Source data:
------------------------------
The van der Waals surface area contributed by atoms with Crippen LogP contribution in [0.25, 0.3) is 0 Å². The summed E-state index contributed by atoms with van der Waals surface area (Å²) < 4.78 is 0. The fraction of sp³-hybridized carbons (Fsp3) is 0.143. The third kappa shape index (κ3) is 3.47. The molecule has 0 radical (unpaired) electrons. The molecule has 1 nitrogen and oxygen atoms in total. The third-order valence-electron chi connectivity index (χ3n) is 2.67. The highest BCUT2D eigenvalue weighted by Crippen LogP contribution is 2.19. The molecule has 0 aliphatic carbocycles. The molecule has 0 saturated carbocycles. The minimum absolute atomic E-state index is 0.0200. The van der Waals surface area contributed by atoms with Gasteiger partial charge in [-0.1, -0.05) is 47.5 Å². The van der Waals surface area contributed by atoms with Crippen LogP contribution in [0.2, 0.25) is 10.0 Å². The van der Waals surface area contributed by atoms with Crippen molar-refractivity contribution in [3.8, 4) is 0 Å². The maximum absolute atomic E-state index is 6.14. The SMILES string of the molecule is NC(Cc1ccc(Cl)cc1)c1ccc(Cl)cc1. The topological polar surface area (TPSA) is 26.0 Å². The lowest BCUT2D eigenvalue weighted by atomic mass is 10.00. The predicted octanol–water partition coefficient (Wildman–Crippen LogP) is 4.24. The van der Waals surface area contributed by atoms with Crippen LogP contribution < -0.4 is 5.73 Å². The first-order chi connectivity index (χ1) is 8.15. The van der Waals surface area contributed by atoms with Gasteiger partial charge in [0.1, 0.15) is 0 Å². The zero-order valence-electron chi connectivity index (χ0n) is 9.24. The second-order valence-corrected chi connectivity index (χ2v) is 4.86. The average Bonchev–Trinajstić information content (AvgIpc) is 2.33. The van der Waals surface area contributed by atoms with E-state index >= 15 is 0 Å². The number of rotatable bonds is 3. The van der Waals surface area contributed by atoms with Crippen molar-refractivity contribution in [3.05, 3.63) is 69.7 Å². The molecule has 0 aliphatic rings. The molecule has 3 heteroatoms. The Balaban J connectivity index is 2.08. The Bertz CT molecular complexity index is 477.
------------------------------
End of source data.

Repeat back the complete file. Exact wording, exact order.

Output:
The van der Waals surface area contributed by atoms with Crippen LogP contribution in [0.25, 0.3) is 0 Å². The summed E-state index contributed by atoms with van der Waals surface area (Å²) < 4.78 is 0. The fraction of sp³-hybridized carbons (Fsp3) is 0.143. The third kappa shape index (κ3) is 3.47. The molecule has 0 radical (unpaired) electrons. The molecule has 1 nitrogen and oxygen atoms in total. The third-order valence-electron chi connectivity index (χ3n) is 2.67. The highest BCUT2D eigenvalue weighted by Crippen LogP contribution is 2.19. The molecule has 0 aliphatic carbocycles. The molecule has 0 saturated carbocycles. The minimum absolute atomic E-state index is 0.0200. The van der Waals surface area contributed by atoms with Gasteiger partial charge in [-0.1, -0.05) is 47.5 Å². The van der Waals surface area contributed by atoms with Crippen LogP contribution in [0.2, 0.25) is 10.0 Å². The van der Waals surface area contributed by atoms with Crippen molar-refractivity contribution in [3.8, 4) is 0 Å². The maximum absolute atomic E-state index is 6.14. The SMILES string of the molecule is NC(Cc1ccc(Cl)cc1)c1ccc(Cl)cc1. The topological polar surface area (TPSA) is 26.0 Å². The lowest BCUT2D eigenvalue weighted by atomic mass is 10.00. The predicted octanol–water partition coefficient (Wildman–Crippen LogP) is 4.24. The van der Waals surface area contributed by atoms with Crippen LogP contribution < -0.4 is 5.73 Å². The first-order chi connectivity index (χ1) is 8.15. The van der Waals surface area contributed by atoms with Gasteiger partial charge in [0.1, 0.15) is 0 Å². The zero-order valence-electron chi connectivity index (χ0n) is 9.24. The second-order valence-corrected chi connectivity index (χ2v) is 4.86. The average Bonchev–Trinajstić information content (AvgIpc) is 2.33. The van der Waals surface area contributed by atoms with E-state index >= 15 is 0 Å². The number of rotatable bonds is 3. The van der Waals surface area contributed by atoms with Crippen molar-refractivity contribution in [3.05, 3.63) is 69.7 Å². The molecule has 0 aliphatic rings. The molecule has 3 heteroatoms. The Balaban J connectivity index is 2.08. The Bertz CT molecular complexity index is 477.